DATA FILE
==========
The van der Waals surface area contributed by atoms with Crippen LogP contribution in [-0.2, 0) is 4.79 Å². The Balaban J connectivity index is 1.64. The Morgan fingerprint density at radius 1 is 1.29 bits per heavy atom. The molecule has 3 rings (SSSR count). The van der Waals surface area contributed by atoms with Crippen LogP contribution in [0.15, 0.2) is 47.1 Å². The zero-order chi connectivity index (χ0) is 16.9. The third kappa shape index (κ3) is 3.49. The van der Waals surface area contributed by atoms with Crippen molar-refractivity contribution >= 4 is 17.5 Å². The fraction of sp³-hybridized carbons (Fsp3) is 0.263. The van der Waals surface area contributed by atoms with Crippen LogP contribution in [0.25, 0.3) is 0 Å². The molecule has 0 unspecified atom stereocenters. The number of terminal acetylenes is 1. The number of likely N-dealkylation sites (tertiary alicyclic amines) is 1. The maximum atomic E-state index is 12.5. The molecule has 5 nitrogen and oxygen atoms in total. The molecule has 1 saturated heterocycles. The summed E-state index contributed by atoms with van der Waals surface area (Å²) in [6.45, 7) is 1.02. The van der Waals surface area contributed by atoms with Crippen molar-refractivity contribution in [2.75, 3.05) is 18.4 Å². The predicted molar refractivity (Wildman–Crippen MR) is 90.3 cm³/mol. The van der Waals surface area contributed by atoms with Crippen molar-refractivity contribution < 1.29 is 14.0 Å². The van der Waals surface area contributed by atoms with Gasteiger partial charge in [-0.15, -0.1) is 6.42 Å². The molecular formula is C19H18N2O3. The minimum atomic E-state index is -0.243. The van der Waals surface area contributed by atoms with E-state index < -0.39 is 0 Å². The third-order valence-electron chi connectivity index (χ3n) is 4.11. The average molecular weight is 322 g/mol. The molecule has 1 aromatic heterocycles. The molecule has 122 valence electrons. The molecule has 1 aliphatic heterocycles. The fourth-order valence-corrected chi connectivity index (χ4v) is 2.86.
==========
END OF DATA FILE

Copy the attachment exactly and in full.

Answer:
The van der Waals surface area contributed by atoms with Crippen LogP contribution in [-0.2, 0) is 4.79 Å². The Balaban J connectivity index is 1.64. The Morgan fingerprint density at radius 1 is 1.29 bits per heavy atom. The molecule has 3 rings (SSSR count). The van der Waals surface area contributed by atoms with Crippen LogP contribution in [0.15, 0.2) is 47.1 Å². The zero-order chi connectivity index (χ0) is 16.9. The third kappa shape index (κ3) is 3.49. The van der Waals surface area contributed by atoms with Crippen molar-refractivity contribution >= 4 is 17.5 Å². The fraction of sp³-hybridized carbons (Fsp3) is 0.263. The van der Waals surface area contributed by atoms with Crippen LogP contribution in [0.25, 0.3) is 0 Å². The molecule has 0 unspecified atom stereocenters. The number of terminal acetylenes is 1. The number of likely N-dealkylation sites (tertiary alicyclic amines) is 1. The maximum atomic E-state index is 12.5. The molecule has 5 nitrogen and oxygen atoms in total. The molecule has 1 saturated heterocycles. The summed E-state index contributed by atoms with van der Waals surface area (Å²) in [6.45, 7) is 1.02. The van der Waals surface area contributed by atoms with Crippen molar-refractivity contribution in [2.75, 3.05) is 18.4 Å². The predicted molar refractivity (Wildman–Crippen MR) is 90.3 cm³/mol. The van der Waals surface area contributed by atoms with Crippen molar-refractivity contribution < 1.29 is 14.0 Å². The van der Waals surface area contributed by atoms with Gasteiger partial charge in [-0.15, -0.1) is 6.42 Å². The molecular formula is C19H18N2O3. The minimum atomic E-state index is -0.243. The van der Waals surface area contributed by atoms with E-state index < -0.39 is 0 Å². The third-order valence-electron chi connectivity index (χ3n) is 4.11. The average molecular weight is 322 g/mol. The molecule has 1 aromatic heterocycles. The molecule has 122 valence electrons. The molecule has 1 aliphatic heterocycles. The fourth-order valence-corrected chi connectivity index (χ4v) is 2.86.